Signed, Sealed, Delivered: Abstract

Signed, Sealed, Delivered: Improving Your Messages to the Community

Abstract for workshop/paper I will give at the 2015 SIGUCCS Conference, in St. Petersburg, FL.

Whether it’s an outage, scheduled maintenance or an announcement about a new technology resource, the pressure is on you to create effective and readable messages.

Henry David Thoreau once said that he had received no more than one or two letters in his life that were worth the postage. thoreauTo be sure, most of your communications don’t require postage and won’t be cherished forever. But they should be worth the time it takes to read them.

University faculty, staff, and students are bombarded with hundreds of messages every day, from multiple sources. They appreciate it when your communications are organized, concise, and readable.

In this session, you’ll learn ways to improve written content for emails, blogs, and other communication channels. We’ll concentrate on how to cut the flab from your writing and strategies for organizing information. We’ll also cover how to choose the best words for promoting your organization’s resources and services.

Elizabeth Cornell is the IT Communications Specialist at Fordham University. Before that, she was post-doctoral fellow with the English Department at Fordham, where she taught composition and literature.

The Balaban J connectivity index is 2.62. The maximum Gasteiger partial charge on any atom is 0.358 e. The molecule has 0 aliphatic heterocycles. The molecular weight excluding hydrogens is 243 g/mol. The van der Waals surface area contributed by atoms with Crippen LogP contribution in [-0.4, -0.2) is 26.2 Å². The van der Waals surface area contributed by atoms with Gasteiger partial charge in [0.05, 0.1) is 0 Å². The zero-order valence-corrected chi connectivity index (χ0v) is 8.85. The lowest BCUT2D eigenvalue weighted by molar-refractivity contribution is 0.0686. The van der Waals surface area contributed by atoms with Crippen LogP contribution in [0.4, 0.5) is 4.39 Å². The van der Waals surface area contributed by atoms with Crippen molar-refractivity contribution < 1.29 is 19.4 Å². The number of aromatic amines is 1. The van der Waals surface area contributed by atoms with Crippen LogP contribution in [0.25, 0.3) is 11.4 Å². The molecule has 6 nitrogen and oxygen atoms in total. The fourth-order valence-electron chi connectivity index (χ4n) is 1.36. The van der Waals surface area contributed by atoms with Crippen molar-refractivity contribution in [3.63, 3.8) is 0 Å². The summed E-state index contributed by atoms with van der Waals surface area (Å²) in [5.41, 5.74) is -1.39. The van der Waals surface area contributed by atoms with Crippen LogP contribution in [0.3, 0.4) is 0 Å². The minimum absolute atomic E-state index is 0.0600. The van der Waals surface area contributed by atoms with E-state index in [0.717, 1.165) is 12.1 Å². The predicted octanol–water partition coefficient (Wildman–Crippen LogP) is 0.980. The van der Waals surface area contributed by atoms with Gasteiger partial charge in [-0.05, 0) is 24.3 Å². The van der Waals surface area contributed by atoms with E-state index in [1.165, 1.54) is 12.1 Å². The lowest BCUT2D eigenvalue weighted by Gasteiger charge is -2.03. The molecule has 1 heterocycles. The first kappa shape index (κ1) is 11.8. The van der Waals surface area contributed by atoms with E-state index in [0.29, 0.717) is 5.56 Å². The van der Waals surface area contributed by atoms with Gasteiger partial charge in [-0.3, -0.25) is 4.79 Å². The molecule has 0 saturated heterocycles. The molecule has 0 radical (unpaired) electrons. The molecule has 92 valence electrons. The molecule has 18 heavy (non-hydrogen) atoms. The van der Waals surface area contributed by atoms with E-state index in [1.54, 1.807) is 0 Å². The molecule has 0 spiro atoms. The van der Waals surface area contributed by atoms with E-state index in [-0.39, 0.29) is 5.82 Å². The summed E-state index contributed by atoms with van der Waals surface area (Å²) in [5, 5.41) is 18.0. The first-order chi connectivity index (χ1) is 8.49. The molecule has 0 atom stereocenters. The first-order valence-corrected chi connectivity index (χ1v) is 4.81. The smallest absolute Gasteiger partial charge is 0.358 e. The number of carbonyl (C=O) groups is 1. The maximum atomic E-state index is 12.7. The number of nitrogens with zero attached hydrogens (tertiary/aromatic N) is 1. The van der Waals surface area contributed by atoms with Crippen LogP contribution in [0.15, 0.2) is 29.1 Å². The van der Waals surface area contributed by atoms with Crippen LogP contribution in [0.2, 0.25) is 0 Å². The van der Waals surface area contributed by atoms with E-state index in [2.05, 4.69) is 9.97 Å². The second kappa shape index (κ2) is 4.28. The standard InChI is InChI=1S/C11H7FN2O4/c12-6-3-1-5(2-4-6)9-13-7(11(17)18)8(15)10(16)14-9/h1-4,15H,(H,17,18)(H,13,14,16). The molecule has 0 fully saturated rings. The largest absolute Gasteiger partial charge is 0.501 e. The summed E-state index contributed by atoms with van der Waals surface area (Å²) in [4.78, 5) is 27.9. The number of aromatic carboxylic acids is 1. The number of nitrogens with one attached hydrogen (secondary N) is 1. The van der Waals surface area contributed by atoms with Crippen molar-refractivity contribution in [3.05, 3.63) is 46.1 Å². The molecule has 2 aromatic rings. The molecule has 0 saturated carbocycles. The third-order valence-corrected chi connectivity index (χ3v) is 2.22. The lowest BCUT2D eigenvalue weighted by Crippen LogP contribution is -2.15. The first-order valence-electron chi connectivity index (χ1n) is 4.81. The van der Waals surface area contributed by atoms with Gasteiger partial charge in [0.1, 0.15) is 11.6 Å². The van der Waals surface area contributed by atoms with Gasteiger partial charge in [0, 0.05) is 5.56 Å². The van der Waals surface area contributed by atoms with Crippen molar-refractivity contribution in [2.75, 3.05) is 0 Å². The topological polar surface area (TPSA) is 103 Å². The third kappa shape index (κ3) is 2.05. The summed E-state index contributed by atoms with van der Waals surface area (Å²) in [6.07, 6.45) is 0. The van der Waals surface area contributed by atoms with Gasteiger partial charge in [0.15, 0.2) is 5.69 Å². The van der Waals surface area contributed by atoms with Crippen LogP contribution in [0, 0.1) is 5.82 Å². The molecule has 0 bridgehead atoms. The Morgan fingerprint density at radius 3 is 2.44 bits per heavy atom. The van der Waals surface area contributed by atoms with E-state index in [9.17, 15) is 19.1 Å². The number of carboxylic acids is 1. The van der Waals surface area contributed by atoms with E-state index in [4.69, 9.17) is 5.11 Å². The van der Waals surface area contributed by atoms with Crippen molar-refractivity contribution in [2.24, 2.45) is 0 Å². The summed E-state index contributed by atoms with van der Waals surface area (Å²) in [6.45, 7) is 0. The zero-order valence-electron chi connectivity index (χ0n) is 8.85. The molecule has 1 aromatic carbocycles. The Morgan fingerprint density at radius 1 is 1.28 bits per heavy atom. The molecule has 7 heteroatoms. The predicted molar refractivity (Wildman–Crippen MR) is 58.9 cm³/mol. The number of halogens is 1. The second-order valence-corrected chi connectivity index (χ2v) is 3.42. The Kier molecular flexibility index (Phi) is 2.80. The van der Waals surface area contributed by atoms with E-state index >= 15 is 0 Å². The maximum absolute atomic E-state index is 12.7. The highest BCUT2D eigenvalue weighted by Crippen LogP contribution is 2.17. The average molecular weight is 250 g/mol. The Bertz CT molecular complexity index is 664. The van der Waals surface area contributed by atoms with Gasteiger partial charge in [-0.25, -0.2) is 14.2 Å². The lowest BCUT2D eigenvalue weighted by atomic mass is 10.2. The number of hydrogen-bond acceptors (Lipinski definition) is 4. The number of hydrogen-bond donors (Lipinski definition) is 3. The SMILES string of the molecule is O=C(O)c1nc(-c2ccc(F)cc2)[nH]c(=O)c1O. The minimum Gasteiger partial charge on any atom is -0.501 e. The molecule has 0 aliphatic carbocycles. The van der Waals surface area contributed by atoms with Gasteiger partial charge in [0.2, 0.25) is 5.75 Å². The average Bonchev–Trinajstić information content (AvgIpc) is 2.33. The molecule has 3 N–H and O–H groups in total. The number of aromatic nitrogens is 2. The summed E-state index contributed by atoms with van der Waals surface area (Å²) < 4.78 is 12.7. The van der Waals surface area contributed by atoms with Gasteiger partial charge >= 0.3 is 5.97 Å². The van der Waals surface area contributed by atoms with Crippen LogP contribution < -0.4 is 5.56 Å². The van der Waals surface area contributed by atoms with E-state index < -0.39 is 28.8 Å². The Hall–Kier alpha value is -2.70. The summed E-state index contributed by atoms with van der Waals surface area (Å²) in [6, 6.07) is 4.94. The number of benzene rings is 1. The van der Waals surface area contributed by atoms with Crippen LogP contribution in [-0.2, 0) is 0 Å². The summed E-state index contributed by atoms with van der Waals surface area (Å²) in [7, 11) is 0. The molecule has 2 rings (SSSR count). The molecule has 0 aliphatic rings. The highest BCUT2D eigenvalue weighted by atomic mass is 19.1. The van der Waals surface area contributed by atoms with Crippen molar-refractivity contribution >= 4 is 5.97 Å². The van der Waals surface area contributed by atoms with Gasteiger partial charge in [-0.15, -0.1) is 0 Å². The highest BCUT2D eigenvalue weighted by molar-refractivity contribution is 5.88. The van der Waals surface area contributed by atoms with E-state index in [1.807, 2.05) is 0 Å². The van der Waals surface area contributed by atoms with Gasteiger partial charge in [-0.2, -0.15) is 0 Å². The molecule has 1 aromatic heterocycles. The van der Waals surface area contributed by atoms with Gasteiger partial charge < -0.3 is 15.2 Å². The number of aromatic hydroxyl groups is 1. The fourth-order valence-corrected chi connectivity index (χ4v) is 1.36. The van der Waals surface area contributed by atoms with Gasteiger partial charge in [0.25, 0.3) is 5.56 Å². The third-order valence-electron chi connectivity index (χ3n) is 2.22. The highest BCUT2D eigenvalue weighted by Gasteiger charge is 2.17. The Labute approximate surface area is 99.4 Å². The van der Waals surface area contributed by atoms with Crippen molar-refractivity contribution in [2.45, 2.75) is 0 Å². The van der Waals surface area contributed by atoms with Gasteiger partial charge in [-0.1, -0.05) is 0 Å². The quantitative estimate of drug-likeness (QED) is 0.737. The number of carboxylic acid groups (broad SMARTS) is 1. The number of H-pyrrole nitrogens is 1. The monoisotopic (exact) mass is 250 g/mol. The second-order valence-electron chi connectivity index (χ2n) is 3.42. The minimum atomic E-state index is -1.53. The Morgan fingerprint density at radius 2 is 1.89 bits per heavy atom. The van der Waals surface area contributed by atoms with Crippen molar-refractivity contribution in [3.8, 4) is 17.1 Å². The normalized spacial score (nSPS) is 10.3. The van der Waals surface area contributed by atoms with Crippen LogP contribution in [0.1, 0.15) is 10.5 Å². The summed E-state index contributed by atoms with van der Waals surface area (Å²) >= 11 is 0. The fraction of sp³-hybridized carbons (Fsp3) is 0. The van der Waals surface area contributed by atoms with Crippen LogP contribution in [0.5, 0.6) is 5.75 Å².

“Teaching Digital Writing” Conference and Workshop at Bard IWT

At the 2013 Institute for Writing and Thinking Conference and Workshop, held at Bard College, I believe I was the lone tweeter. Given that the conference title was “New Kinds Attention: Teaching with Writing in the Digital Age,” I was a tad surprised. But only at first. Many of the conference participants, made up of K-12 teachers and college professors, were new to digital writing. Others were using technology in their courses, but often with resistance and even resentment. I arrived to the conference expecting to discuss with others strategies for digital writing and planned to leave with new techniques and ideas, but that did not happen. Instead, I learned a great deal of first-hand information (much of which should be familiar to anyone who reads about education) about how teachers are contending with technology, from everything they like about it (SMART Boards) to what they dislike (unauthorized use of devices in the classroom; the tools change too quickly to be mastered). The experience gave me insight as to how to better work with people, whether a student or a teacher, who are skeptical or hesitant to try new technologies for writing projects. I plan to expand on those ideas in a future post. Below is a collection of tweets I made, mostly during Cynthia Selfe’s talk, “New Kinds of Attention: Teaching with Writing in the Digital Age.”